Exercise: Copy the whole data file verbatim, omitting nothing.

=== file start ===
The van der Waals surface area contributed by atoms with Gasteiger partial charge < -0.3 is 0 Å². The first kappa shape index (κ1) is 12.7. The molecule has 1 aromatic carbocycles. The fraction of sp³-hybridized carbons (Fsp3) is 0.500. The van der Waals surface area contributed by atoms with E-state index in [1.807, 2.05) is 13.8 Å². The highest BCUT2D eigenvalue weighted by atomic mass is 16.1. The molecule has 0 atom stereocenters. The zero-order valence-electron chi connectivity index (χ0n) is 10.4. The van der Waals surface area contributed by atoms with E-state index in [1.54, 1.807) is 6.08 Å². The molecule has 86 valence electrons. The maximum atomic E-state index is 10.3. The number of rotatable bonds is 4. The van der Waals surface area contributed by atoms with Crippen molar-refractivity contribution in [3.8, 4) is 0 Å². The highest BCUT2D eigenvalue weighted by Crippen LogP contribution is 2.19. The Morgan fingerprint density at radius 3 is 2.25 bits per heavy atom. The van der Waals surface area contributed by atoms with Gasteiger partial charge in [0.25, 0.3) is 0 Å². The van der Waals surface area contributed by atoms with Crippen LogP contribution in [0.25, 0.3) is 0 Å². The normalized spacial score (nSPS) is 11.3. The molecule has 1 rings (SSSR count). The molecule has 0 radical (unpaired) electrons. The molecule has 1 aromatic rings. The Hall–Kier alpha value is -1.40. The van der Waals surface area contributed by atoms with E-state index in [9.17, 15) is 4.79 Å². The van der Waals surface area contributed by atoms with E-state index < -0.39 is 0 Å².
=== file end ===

The van der Waals surface area contributed by atoms with Gasteiger partial charge < -0.3 is 0 Å². The first kappa shape index (κ1) is 12.7. The molecule has 1 aromatic carbocycles. The fraction of sp³-hybridized carbons (Fsp3) is 0.500. The van der Waals surface area contributed by atoms with E-state index in [1.807, 2.05) is 13.8 Å². The highest BCUT2D eigenvalue weighted by atomic mass is 16.1. The molecule has 0 atom stereocenters. The zero-order valence-electron chi connectivity index (χ0n) is 10.4. The van der Waals surface area contributed by atoms with E-state index in [1.54, 1.807) is 6.08 Å². The molecule has 86 valence electrons. The maximum atomic E-state index is 10.3. The number of rotatable bonds is 4. The van der Waals surface area contributed by atoms with Crippen molar-refractivity contribution in [3.8, 4) is 0 Å². The highest BCUT2D eigenvalue weighted by Crippen LogP contribution is 2.19. The Morgan fingerprint density at radius 3 is 2.25 bits per heavy atom. The van der Waals surface area contributed by atoms with Gasteiger partial charge in [0.25, 0.3) is 0 Å². The van der Waals surface area contributed by atoms with Crippen LogP contribution in [0.25, 0.3) is 0 Å². The normalized spacial score (nSPS) is 11.3. The molecule has 1 rings (SSSR count). The molecule has 0 radical (unpaired) electrons. The molecule has 1 aromatic rings. The Hall–Kier alpha value is -1.40. The van der Waals surface area contributed by atoms with E-state index in [9.17, 15) is 4.79 Å². The van der Waals surface area contributed by atoms with E-state index < -0.39 is 0 Å².